03 December 2009

Combat fatigue


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The title of Martin Kelley's blog post, "That tired old quagmire playbook," says it for me, too. There's a reason that people here can't conceal their puzzlement over U.S. plans for Afghanistan. As the Afghan war museum located fifteen minutes' walk from us testifies, it's a lethal place to exercise imperial designs. I cannot imagine how the USA will come out feeling that our personnel, our money, and our credibility will have been well-spent.

Fatigue in itself is no proof that a course of action isn't the best. But the sales job for that action must take into account, not just our eight years of fighting in Afghanistan, but the sad experiences of Afghanistan's previous invaders as well. Here are some other factors that I've not seen adequately addressed:
  • Once again, violence is being applied to a violent situation with the claimed objective of reducing violence--although I suspect we Americans are to understand that this hoped-for reduction is in violence specifically against us!

  • The 30,000 soldiers being allocated by the USA isn't likely to be the sum total of USA involvement--even armed involvement. How many Blackwater-like armed contractors with contractual impunity will also be part of our benevolent presence? How many dollars will be poured into camps and bases? How many ethical corners will be cut again this time to get those camps up and running quickly?

  • Who are our local partners? General Eikenberry says, "I want to emphasize that we have a very comprehensive approach and a long-term friendship and partnership with Afghanistan." With whom in Afghanistan?--and in view of the country's fragmented social structure and weak government, this is a crucial question. Is it true, as Greg Mortenson asserts in this Kristof column, that grassroots consultation was practically nil?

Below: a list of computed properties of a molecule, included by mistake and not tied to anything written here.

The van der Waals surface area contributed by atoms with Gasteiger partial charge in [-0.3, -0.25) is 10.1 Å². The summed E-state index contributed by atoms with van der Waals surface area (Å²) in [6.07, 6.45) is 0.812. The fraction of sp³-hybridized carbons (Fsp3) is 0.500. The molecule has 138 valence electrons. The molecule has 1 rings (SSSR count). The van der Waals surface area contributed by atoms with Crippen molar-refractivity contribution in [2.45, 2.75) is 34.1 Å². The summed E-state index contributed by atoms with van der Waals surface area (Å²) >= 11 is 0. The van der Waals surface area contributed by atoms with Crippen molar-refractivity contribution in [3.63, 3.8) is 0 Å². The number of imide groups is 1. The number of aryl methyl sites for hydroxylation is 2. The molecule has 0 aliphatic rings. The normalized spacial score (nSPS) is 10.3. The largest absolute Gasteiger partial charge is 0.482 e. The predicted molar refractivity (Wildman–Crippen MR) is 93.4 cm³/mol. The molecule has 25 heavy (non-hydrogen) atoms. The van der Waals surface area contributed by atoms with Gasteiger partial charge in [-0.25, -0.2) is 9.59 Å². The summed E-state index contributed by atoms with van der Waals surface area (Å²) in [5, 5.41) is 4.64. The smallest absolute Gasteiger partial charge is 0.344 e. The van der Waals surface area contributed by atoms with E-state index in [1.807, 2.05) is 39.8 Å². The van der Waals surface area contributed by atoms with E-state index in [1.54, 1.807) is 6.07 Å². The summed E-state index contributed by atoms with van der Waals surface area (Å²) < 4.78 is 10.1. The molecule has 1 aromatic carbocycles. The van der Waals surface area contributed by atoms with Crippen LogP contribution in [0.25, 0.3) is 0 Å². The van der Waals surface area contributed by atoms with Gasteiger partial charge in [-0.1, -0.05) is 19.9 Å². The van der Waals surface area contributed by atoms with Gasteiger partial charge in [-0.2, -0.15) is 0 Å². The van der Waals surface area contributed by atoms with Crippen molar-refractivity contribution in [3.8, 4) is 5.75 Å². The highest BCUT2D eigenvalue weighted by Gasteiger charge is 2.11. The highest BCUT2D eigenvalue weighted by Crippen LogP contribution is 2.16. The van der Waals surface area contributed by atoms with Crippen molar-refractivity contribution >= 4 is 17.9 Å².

"To me, what was most concerning is that there was never any consultation with the Afghan shura, the tribal elders," said Greg Mortenson, whose extraordinary work building schools in Pakistan and Afghanistan was chronicled in Three Cups of Tea and his new book, From Stones to Schools. "It was all decided on the basis of congressmen and generals speaking up, with nobody consulting Afghan elders. One of the elders' messages is we don't need firepower, we need brainpower. They want schools, health facilities, but not necessarily more physical troops."
    We are supposedly mounting a counter-insurgency operation, but who are the insurgents, with whom are we identifying in countering them, and why is the rest of the world (including next-door Pakistan!) so reluctant to commit proportional resources?